The exodus of Filipinos for overseas work is expected to continue for some time due to continuing job scarcity, low wages and poverty at home. For the last two decades, overseas placement has outpaced new job generation in the country. In 1995, Kakammpi estimated the country's job scarcity ratio at 69% of the total labor force. While the government reported a decline in unemployment rate for 1996, the improvement is too marginal to generate any significant dent in the employment situation.

Bailing out the Philippine Economy

The Philippine government reported an impressive 6.8% growth in Gross National Product (GNP) for 1996. Trade, investments, production and foreign reserves registered increments over the previous year's performance. But nothing in the country's balance sheet is perhaps as impressive as the income remitted by overseas Filipinos. In 1996, the country's 4.2 million overseas Filipinos remitted $7 billion, a significant increase of 43% over 1995's figure of $4.9 billion. According to Labor Secretary Leonides Quisumbing, the actual amount can reach as much as $14 billion if income remitted through unofficial or non–bank channels is included.

Economists have warned against getting overly excited about the 6.8% GNP growth rate, arguing that a large chunk of this growth is accounted for by OCW remittances. Even the World Bank has cautioned developing countries including the Philippines not to depend on the inflow of salary remittances and foreign investments to sustain the growth momentum.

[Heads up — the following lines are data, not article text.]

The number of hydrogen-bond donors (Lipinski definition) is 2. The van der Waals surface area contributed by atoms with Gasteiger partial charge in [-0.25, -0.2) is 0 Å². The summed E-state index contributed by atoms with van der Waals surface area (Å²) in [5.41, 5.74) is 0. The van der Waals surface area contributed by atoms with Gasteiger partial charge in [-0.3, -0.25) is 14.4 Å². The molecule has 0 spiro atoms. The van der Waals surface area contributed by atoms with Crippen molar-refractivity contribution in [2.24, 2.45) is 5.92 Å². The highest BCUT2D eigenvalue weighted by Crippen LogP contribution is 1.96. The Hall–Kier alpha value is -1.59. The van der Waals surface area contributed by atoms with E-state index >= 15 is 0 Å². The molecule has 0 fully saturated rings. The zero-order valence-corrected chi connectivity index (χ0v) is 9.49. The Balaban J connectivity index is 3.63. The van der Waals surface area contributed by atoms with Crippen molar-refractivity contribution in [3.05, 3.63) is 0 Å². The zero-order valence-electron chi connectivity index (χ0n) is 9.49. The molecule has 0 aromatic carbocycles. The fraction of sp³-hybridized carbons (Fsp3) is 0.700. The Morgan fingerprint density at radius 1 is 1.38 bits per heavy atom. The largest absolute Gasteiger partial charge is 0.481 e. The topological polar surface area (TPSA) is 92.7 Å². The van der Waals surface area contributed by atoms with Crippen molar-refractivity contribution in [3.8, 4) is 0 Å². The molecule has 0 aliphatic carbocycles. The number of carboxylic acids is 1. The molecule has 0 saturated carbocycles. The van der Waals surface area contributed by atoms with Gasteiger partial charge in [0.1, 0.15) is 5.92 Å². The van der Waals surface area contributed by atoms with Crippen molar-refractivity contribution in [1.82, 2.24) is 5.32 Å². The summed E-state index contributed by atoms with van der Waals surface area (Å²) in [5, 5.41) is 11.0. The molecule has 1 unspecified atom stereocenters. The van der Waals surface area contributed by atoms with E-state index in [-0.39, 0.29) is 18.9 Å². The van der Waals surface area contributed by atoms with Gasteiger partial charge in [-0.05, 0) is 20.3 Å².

For the last several years, income remittances of overseas Filipinos have buoyed up the Philippine economy. It has been the country's top dollar earner since the early 1980s. OCW remittances have outpaced exports by 15 percentage points in the last four years. This is enough to close the widening trade gap which in 1996 has swelled to $10 billion.

The National Statistics Office (NSO) reported that in 1995, 16% of the country's households depend on overseas remittances for at least 30% of their annual income. For 1996, the same agency revealed an increase in the income of households which partly or wholly rely on OCW remittances.

Continuing Tales of Woes and Tragedies

And while the Philippine economy relished the generous inflow of dollar incomes from its overseas workers, the nation continued to mourn its dead and abused citizens abroad. Last year was another bad year for Filipino OCWs.